'Gone but never forgotten': Man. second graders pen emotional poem about residential schools
TORONTO -- A group of second graders in Manitoba have come up with a special tribute to the children who died in Canada’s residential school system, penning a poem after their teacher taught them about what happened at these schools.
At Oak Bank Elementary in Oakbank, Man., a class of seven-year-old children wanted to do something after they heard about how thousands of Indigenous children, many of whom would’ve been no older than them, were forced into residential schools.
In response, they put together a poem, illustrated and written by the students, in honour of the 215 children who are believed to have been found in unmarked graves near a former residential school in Kamloops, B.C. last month.
“Gone but never Forgotten,” is the title of the poem. A video posted to YouTube also features the children reading their poem aloud.
“The wind howls in mourning for the children,” part of the poem reads. “The children were buried but the Earth cradled them until they were thankfully found.”
Teacher Tina Latrofa said she wanted to educate her students about a part of our history that prior generations never learned. She showed them pictures of residential schools and talked about how the students stayed there for months or years.
“Their main words are: ‘How could they do that? How could they take the children away from their parents?’” Latrofa said. “And that’s how they can relate to it.”
In class discussions the students talked and their teacher helped them put their feelings into words and drawings to create the poem.
“The words took me, took my heart away, I was so blown away,” Tina Latrofa said.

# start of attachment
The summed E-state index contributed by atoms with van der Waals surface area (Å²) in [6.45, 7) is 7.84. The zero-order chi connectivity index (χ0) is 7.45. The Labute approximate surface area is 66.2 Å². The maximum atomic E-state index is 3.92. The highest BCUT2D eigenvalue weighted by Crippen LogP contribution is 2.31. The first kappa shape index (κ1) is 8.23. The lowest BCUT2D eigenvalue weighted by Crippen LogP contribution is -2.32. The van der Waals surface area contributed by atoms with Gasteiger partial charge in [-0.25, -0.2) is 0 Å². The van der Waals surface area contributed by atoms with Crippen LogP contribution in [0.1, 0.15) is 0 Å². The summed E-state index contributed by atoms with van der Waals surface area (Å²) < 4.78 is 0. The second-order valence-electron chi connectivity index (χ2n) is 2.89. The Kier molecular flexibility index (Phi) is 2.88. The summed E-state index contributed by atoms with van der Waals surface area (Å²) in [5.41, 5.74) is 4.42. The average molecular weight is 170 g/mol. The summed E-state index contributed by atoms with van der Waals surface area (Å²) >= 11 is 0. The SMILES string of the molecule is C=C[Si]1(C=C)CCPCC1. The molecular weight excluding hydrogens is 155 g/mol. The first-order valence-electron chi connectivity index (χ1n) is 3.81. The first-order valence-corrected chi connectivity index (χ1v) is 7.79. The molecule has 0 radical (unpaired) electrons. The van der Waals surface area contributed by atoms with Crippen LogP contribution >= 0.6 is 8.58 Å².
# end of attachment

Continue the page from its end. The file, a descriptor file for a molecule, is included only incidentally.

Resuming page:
“When I heard about those 215 kids, I just felt so heartbroken,” Kara Brinkman, a second-grade student who contributed to the poem, told CTV News. “I just felt like I wanted to do something to make everyone notice that.”
It’s led to a new understanding and feeling of empathy among the students.
“I want people to not forget it, and I also don’t want it to happen again,” said Elayna Telford, another student.
Her classmate, Hunter Van Rysell, added that it makes them think of “how lucky we are to have parents to go back to every single day when those children [could] not.”
School curriculums often don’t teach younger children about residential schools, and when the topic does come up in later grades, it has often been glossed over.
Recently, school boards such as the Calgary Board of Education and the Toronto District School Board have pledged to improve curriculums and further Indigenous education in the classroom, as was called for in the Truth and Reconciliation Committee’s report.
If you are a former residential school student in distress, or have been affected by the residential school system and need help, you can contact the 24-hour Indian Residential Schools Crisis Line: 1-866-925-4419
Additional mental-health support and resources for Indigenous people are available here.